One of these women is the reason I am here today – both figuratively and literally.

My mother is my Louise.

And for the sake of a good story, this Thelma & Louise duo took a trip to Colorado where we would drive and drive and drive from one John Denver tribute to another, all-the-while seeing beautiful, postcard-worthy sites everywhere we looked. And though our antics may not have been movie-worthy – at least by Hollywood standards – and there was no shirtless Brad Pitt during any scene of our journey, we did capture our own great story.

We traveled in a ’15 Hyundai Elantra – not quite as stylish as a ’66 Thunderbird, but cooler than the minivan sitting in my driveway back in New York. When we picked up the car from the rental agency, it had 124 miles. When we dropped it off six days later, the odometer read 789 miles. Among those 665 miles traveled (come on, you know you want to do the math to see if I’m right!), we made our way from Denver to Estes Park, through Rocky Mountain National Park to Breckenridge, all the way to Aspen and back to Denver.

Normally, we would never have made this trip – spending money and time away from our husbands – but we coordinated so my three little ones could visit with their father (who lives in Colorado) and their grandparents who were in from California.

My mother and I are a combination of many other great pairs: Laverne & Shirley, Rachel & Monica, Oprah & Gayle, Lucy & Ethel, Bevis & Butt-Head and, of course, Thelma & Louise. But there is something extra special with us…she is the first person I want to share my happiest news with; the first person I want to comfort me in my saddest moments.

This trip was a gift filled with memories I will forever cherish and lots of #JeezLouise moments (see Facebook page for a few snipits!). Please, experience a little of our journey…as told in pictures.

First stop, Cracker Barrel (“cheers” with the best iced tea ever!) and Target (mom had to buy a new pillow – she gets grossed out by the ones in hotels).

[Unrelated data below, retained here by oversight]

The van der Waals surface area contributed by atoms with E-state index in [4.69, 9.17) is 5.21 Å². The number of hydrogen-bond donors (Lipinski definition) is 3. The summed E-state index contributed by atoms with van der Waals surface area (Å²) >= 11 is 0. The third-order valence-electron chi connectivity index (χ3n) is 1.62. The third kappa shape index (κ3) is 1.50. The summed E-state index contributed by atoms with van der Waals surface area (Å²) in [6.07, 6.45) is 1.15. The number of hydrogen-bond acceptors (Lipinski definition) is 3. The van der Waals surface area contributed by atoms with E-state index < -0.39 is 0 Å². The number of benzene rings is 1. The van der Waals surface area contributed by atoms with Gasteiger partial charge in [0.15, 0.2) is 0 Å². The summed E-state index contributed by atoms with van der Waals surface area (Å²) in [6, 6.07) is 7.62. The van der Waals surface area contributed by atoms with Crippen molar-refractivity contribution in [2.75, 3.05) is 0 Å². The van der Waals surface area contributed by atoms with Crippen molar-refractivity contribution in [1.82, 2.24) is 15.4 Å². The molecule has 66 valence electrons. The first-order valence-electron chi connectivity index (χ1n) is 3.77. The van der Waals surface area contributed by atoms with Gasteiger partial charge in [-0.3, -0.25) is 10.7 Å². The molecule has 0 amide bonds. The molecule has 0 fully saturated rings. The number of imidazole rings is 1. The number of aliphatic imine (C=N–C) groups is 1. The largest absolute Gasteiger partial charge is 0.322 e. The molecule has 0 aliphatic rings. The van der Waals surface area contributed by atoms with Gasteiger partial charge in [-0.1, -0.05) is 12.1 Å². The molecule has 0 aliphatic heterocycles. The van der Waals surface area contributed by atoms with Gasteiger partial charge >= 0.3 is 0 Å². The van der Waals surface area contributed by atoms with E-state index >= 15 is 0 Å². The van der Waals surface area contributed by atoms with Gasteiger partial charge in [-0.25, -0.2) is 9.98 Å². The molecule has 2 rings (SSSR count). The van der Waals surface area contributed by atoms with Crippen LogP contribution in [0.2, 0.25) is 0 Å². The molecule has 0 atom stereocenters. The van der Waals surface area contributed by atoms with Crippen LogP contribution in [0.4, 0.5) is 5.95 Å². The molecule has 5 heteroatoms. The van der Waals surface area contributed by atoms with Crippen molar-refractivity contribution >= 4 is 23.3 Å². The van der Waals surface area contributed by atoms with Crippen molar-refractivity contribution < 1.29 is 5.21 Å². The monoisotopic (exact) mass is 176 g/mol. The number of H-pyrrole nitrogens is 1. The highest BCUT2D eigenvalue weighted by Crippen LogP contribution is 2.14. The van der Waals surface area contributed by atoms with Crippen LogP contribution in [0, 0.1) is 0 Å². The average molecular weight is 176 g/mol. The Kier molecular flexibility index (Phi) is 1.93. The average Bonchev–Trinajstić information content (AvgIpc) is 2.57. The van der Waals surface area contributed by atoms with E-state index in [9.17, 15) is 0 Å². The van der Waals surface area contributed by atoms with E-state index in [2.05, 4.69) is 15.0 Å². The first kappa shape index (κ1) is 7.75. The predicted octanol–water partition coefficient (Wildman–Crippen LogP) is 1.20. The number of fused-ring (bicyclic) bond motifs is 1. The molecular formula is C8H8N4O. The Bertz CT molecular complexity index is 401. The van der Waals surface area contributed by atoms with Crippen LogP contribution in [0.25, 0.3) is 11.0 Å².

We took the Estes Park Aerial Tramway through the treetops to the summit of Prospect Mountain and were able to hike (reads: climb up one rock) and feed chipmunks – they ate nuts right out of our hands!

Just a few of the photos of the breathtaking views. Seriously, like none I have even seen before.

We took the ghost tour of The Stanley Hotel which is where Stephen King stayed and his inspiration for the Overlook Hotel in his bestseller, The Shining. The author stayed in Room 217 which has become a hotbed of paranormal activity. Room 217 is booked for Halloween night through 2026. “Here’sssssss Johnny!”

And for the highlight of our trip….we attended a John Denver tribute concert with the John Adams Band at the Breckenridge Riverwalk Center – a benefit for Domus Pacis (Latin for House of Peace). In the first row, we were the ultimate groupies as we sang and clapped to all of our favorite John Denver songs…songs that were a part of my childhood at his concerts and family sing-along’s and have been on my playlist for years.

The Domus Pacis Family Respite encourages cancer patients, their families and friends to escape to the beauty of the mountains and experience the peace that comes from creating joyful memories for the people they most cherish. It is such an amazing program.

How do you top a John Denver tribute concert? With a visit to The John Denver Sanctuary, of course. The memorial features many of his most beloved songs etched into large rocks. The setting was beautiful. I don’t expect many people to understand why we drove so many miles to see “a bunch of rocks” but it was truly one of the most peaceful days I have ever had.

We went to the best 50’s-inspired diner near Aspen. Seriously, the coolest place I have ever eaten. The waitress told us about a festival taking place nearby. When we got to Main Street, it was a scene I can only compare to the stories I’ve heard about Woodstock. Families and friends – young and old, alike – were just “chillin’” (for lack of a better, less cliché word). Kids were enthralled by a dunking booth and hula hoops. There was a super cool band, a “funny” smell in the air (it’s legal there!), solo cups filled with tap beer, ladies in flowing skirts and tank tops, guys in t-shirts and jeans and the footwear of choice was….none.

On our final full day in Colorado, we went to The Denver Zoo. I don’t think an awesome zoo needs further details, but I love giraffes. And monkeys. And, of course, the elephants!

And here are a few of my favorite pictures from the trip…notice the cross in the mountain that we discovered the first morning we woke up in Colorado — right outside our hotel.

Thanks for the memories, Mom! Good times. The best. xoxo